The core for the Cubs is getting older, and time is running out on this team before the veterans start to age and under-perform while being overpaid. Specifically, Soriano is locked up through 2014, Zmbarano through 2012, and Aramis Ramirez is on the team for another two seasons. These are all players who can still contribute, but one has to wonder how much longer they can do so at a high level; the team is also stuck with Carlos Silva for the next two years, the price that was paid to get the unpopular Milton Bradley out of town.
Their only major moves this winter involved upgrading the outfield with the likes of Marlon Byrd and Xavier Nady; not exactly marquee names, but solid players who you can more or less count on (assuming Nady returns to form following last year’s injury). The rotation has veteran depth, but also features players who have had their share of injuries, and ups and downs. If Lilly can come back from injuries and Dempster can put together another reliable 200 IP season while Zambrano, Soriano and Ramirez stay on the field, the Cubs will take the division back and make one more run at that World Series championship Chicago so desperately wants.
The third contender in this division is the Brewers. Unlike past seasons where the offense wasn’t a question, but defense and pitching were, this is the most well-rounded Milwaukee team we’ve seen in a while. Taking advantage of a slower free agent market than in years past, the Brewers brought Doug Davis back to Milwaukee, while signing the underrated Randy Wolf to round out the rotation. Last year’s rotation was more or less “Gallardo + a bunch of guys putting up 5.00-6.00 ERAs”. It was pretty ugly, and while I don’t expect Wolf and Davis to be All-Stars, they’ll give the Brewers quality innings and a chance to win when they take the ball.
Helping matters will be Alcides Escobar at shortstop, and Carlos Gomez in center (who was obtained for J.J. Hardy to make room for the former). These two players don’t hit much, but bring some great defensive skills to the field in the two positions you want them most. Whereas Brewer teams a few years ago had some serious issues defensively, this year’s incarnation is taking a step in the right direction, while still getting power contributions from Braun and Fielder.
National League East
As a Mets fan I hate to say it, but the Phillies are clearly the top team in the NL. This time around, they’ll have a true ace in Roy Halladay for the entire season, and I expect Cole Hamels to bounce back to what we saw from him in 2008 (he threw a ton of innings that year for a guy his age, and was due for some regression in 2009 as a result). The only major change to the lineup is Placido Polanco returning to Philly to man third base, giving the team a good contact hitter to supplement an offense that gets on base and hits for lots of power, but is prone to strikeouts. Aside from catcher, this team has a premium offensive player at each position; to give you an idea, Chase Utley is the best of them all, and should contend for his first MVP title this season. Teammates Howard and Rollins already have their own from past years.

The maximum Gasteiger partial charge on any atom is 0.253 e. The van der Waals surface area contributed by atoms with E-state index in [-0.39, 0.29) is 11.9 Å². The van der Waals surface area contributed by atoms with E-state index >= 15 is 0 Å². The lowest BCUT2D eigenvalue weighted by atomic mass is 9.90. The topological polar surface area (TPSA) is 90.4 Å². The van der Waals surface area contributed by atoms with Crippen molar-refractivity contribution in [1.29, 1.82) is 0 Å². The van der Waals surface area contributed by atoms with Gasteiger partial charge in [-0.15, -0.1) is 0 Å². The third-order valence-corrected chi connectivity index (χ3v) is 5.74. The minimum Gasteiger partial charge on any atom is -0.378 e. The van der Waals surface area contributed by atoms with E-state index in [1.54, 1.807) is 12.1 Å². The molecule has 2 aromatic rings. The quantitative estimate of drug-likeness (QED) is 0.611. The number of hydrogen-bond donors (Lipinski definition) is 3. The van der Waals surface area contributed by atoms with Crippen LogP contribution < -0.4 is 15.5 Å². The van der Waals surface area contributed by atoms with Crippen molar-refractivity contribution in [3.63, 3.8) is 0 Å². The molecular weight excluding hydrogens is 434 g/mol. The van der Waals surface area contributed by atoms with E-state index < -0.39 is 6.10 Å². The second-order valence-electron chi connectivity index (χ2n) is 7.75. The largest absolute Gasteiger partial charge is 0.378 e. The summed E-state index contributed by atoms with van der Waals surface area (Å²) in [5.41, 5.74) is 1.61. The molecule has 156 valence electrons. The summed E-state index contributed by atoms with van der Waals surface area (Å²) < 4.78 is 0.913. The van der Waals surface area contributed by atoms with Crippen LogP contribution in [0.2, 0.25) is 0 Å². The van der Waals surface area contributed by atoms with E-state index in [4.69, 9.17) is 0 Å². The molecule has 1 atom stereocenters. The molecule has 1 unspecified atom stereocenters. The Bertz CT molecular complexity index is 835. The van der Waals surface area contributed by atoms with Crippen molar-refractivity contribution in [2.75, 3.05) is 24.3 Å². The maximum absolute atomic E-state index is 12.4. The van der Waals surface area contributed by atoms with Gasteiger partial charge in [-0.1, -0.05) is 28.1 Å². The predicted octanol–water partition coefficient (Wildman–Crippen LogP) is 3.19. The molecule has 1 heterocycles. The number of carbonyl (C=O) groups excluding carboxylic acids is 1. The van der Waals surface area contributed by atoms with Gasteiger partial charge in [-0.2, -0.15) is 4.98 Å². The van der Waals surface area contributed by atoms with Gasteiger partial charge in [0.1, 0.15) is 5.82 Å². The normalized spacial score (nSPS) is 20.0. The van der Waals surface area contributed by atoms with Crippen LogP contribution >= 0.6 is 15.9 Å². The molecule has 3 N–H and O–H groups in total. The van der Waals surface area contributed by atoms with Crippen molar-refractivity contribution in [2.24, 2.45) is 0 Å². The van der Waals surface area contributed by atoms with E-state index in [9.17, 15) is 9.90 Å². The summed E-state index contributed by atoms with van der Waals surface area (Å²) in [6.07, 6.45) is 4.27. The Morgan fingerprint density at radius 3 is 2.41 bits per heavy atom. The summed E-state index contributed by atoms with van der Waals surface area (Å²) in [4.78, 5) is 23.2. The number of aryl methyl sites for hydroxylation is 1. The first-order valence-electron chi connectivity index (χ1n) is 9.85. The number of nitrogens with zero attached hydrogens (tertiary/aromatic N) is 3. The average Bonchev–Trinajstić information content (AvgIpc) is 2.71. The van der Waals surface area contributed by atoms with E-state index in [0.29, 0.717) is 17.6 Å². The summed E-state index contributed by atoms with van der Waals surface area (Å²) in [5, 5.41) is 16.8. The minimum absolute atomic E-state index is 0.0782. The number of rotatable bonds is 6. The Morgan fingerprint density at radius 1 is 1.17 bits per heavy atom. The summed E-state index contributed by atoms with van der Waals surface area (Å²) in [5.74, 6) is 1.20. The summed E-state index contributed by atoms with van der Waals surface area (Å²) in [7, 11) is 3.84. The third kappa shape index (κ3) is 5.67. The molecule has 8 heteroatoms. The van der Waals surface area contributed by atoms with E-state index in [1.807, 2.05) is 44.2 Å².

Philly’s only weakness is their bullpen, and the closer situation. Brad Lidge was remarkably perfect in 2008, but followed that with a horrible 2009 campaign. The team is hoping he can bounce back, but the rest of the bullpen isn’t looking terribly strong either. It remains to be seen if the Phils will be able to consistently win close games.
The Braves have rebuilt with pitching strong #1-5, and have young ace Tommy Hanson front and center. The 22 year old posted a 2.89 ERA last season, and there’s plenty of reasons to think he’ll be a dominant starter for years to come. Follow that with Hudson, Lowe, Kawakami, and you’ve got guys who will take the ball and give you a chance to win each day (and often enough, will put the team on their shoulders). Jair Jurrjens is the key at the moment; he’s fighting through some injury issues, but outlook is positive.
As has been standard for the Braves since Teixeira left, the lineup is where the weakness lies. There isn’t much to be intimidated by when it comes to their bats, making phenom prospect Jason Heyward’s transition to the majors even more critical.
Unlike the past few years when the Mets entered the spring considered favorites (Sports Illustrated famously picked them to win the World Series this time last year), the 2009 disaster has brought down expectations considerably. The team did sign Jason Bay to add a power bat, but they failed to sign a reliable starter to back up Johan Santana. The result is that Maine, Perez and Pelfrey will need to all perform up to career bests for the Mets to contend. Of course, last year’s injured squadron of position players like Beltran and Reyes will need to bounce back to form as well.
Don’t count out the Marlins either. The low payroll wonder-franchise is set to contend again, featuring the game’s best young player in Hanley Ramirez. The rotation, bullpen and lineup are stacked with young, hungry players who have grown up in the big leagues together, and this time around it looks like the top talent will stay in Florida: Ramirez and staff ace Josh Johnson have multi-year extensions in hand.
Finally, I expect the Nationals to surprise a lot of fans this year. While I don’t have any expectations that they’ll be contenders, they’re much improved from past incarnations, and have a plan in place. They have a solid core lineup, and their pitching is vastly improved. They’ve also taken some low risk chances on guys like Chien-Ming Wang, Matt Capps and Brian Bruney, who could be significant arms for the team. I don’t think this is quite their year (that’ll happen once Strasburg and Storen are big league ready), but 2010 is when they finally take a strong step forward.
It’s going to be another great season, and I can’t wait for Opening Day. On a side note, I think it’s about time they just make it a national holiday. Most years it’s on a weekday anyway, and every stadium is still sold out. That tells me enough people are skipping out on work that we might as well add it to the national calendar; I know I’ve taken a vacation day to fully celebrate and enjoy past Opening Days, and plan to do the same this year too.
Here’s to the spring, and the promise and optimism it brings to every baseball fan.